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25 Oct 2009
Pennsylvania, USA

What are common causes of derailment? Answer..... Murphy.....:rofl:



DOGS, Garden Railways, Steam Trains, Jive Dancing,
25 Oct 2009
St.Neots Cambridgeshire UK

What are common causes of derailment? Answer..... Murphy.....:rofl:

Ah hence those road signs of your “Go Slow Murphey”.

Greg Elmassian

8 Mar 2014
San Diego
Phil, no argument on anything you stated.

The OP is in the USA and NOT running LGB, but Bachmann cars.

The standards recommended on my page are not the NMRA one you quoted. If you were running:
  • LGB only
  • short trains
  • LGB track only
I would say the standard you quoted is fine.

But he is not running LGB only, and also he is having issues, so you need to hang your hat on a standard. I make a recommendation, but I doubt anyone has read the page through. I was hoping to get into a discussion of more details/reasons but it's probably too deep for this thread.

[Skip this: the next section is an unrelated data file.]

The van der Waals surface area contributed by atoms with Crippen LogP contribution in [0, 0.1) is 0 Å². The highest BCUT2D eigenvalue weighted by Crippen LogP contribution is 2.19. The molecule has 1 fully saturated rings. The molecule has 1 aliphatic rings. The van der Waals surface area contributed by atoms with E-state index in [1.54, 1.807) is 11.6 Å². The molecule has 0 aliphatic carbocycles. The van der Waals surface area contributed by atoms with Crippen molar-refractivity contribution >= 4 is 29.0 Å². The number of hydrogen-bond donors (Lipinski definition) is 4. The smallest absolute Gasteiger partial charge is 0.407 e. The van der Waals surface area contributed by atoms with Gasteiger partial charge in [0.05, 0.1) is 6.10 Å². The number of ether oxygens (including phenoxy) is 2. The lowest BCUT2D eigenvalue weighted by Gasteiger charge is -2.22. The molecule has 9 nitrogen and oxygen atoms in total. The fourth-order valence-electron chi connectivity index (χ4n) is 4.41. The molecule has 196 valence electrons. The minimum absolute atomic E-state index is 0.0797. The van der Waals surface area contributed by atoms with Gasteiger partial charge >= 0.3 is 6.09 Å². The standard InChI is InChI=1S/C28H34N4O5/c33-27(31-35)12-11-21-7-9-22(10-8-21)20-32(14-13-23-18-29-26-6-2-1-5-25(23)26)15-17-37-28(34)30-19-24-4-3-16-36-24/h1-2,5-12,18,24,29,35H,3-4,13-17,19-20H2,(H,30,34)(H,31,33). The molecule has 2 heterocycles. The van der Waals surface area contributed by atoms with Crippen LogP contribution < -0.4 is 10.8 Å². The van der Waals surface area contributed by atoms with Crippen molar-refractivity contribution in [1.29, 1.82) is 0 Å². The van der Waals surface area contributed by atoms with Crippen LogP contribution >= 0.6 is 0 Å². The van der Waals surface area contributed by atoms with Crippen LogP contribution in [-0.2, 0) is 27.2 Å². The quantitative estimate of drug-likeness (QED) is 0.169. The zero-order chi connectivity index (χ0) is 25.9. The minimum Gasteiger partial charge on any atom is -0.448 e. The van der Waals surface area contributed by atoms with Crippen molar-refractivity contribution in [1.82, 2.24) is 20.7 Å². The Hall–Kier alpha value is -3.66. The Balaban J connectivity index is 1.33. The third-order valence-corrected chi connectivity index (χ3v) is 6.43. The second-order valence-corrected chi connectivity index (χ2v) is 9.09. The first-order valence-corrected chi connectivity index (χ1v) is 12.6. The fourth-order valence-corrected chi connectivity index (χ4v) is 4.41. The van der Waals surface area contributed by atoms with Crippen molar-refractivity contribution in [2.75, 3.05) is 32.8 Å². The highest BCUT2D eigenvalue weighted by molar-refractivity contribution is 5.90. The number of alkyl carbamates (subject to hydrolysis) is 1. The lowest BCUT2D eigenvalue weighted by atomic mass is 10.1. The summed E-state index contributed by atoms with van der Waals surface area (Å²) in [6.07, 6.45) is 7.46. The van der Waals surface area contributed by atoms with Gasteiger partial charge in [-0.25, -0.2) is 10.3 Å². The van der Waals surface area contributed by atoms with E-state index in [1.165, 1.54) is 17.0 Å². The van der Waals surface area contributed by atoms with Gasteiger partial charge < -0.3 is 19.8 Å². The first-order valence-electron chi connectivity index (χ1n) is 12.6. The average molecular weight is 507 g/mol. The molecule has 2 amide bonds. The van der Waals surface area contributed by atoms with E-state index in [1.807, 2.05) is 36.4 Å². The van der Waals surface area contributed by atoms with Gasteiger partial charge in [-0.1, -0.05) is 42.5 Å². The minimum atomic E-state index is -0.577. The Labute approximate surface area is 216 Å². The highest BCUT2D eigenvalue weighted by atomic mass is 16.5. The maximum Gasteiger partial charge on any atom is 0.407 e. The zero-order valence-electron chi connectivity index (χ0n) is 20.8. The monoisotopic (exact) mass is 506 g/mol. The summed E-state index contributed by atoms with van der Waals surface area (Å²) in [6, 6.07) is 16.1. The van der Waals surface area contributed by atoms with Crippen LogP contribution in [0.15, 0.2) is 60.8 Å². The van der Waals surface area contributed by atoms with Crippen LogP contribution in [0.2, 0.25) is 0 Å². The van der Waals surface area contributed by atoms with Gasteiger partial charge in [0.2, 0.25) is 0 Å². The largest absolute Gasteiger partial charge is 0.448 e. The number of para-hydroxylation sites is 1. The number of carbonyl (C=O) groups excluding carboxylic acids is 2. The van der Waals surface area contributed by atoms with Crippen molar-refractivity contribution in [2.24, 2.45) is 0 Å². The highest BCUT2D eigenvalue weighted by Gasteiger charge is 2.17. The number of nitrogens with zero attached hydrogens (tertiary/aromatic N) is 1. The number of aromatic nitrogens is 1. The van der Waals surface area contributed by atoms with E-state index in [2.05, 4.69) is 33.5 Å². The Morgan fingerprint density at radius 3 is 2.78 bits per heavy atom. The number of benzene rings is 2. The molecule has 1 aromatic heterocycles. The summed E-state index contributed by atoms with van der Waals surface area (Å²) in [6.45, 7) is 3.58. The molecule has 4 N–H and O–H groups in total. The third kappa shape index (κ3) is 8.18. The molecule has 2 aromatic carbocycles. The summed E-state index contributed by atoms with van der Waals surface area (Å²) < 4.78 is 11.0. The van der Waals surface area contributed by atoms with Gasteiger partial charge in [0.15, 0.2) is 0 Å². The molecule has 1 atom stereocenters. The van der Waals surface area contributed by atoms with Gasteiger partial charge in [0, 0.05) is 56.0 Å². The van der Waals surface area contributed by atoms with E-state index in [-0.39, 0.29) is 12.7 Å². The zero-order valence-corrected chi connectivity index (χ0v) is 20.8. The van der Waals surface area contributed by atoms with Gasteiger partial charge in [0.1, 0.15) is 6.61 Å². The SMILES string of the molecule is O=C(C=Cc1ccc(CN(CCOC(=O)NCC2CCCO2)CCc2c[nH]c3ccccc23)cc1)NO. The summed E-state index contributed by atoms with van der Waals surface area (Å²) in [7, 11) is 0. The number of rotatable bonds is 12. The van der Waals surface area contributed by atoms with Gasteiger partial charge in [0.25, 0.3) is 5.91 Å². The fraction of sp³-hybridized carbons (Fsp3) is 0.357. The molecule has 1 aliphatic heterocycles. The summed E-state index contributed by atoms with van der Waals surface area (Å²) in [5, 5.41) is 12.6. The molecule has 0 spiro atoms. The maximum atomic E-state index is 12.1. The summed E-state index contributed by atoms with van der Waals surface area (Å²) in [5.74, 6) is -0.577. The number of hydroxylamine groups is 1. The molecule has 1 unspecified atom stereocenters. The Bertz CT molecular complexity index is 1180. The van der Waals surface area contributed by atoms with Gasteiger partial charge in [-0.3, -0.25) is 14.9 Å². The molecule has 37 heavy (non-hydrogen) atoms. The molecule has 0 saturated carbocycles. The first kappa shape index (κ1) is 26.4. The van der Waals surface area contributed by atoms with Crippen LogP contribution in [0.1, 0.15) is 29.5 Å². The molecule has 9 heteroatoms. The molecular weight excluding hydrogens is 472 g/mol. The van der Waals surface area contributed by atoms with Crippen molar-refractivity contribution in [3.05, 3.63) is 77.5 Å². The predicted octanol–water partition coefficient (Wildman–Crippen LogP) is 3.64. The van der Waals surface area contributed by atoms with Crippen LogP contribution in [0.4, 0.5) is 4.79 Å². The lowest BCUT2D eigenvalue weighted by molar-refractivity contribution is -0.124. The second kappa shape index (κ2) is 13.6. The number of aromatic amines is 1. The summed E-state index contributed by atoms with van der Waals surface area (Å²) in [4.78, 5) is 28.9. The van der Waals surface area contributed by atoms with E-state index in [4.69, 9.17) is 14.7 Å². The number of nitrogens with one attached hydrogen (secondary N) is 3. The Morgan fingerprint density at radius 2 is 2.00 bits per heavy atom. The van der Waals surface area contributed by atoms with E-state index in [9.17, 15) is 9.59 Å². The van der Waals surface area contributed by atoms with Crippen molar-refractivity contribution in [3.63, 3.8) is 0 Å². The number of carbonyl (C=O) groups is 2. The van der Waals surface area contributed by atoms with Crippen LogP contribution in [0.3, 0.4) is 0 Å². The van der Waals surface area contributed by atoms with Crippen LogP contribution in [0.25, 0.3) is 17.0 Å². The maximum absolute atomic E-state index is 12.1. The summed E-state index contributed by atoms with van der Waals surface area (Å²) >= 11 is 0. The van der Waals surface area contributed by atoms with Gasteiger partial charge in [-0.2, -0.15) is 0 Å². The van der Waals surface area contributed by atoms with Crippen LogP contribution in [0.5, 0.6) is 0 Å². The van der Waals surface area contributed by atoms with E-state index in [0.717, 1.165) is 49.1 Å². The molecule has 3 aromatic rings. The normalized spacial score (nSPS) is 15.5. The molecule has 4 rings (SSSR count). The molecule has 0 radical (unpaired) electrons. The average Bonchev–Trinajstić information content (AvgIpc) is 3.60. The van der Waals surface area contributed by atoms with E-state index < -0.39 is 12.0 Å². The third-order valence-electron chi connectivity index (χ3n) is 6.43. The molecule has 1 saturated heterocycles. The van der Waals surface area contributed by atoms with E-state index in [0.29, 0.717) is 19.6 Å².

I recommend the NMRA standards 3.2 and 4.2, explanation, justification and links on my page.


Paul M

25 Oct 2016

What are common causes of derailment? Answer..... Murphy.....:rofl:

No, usually saying to people "watch my train go round this track perfectly" will guarantee an instant nose-dive, without recoursing to incorrect wheel standards, underweight wagons or any other possible defects

Gavin Sowry

Garden Railroader and Raconteur
27 Oct 2009
Hutt Valley, NZ
My closing quote to the 'you shoulders', and the 'why don't yous' that visit my railway, is 'oh, how many derailments did you see?'
I must admit to the odd off track excursion by my rolling stock, the causes being my size 9 that has encroached on the clearance envelope, or gusts of wind, they don't call this place Windy Wellington for nothing !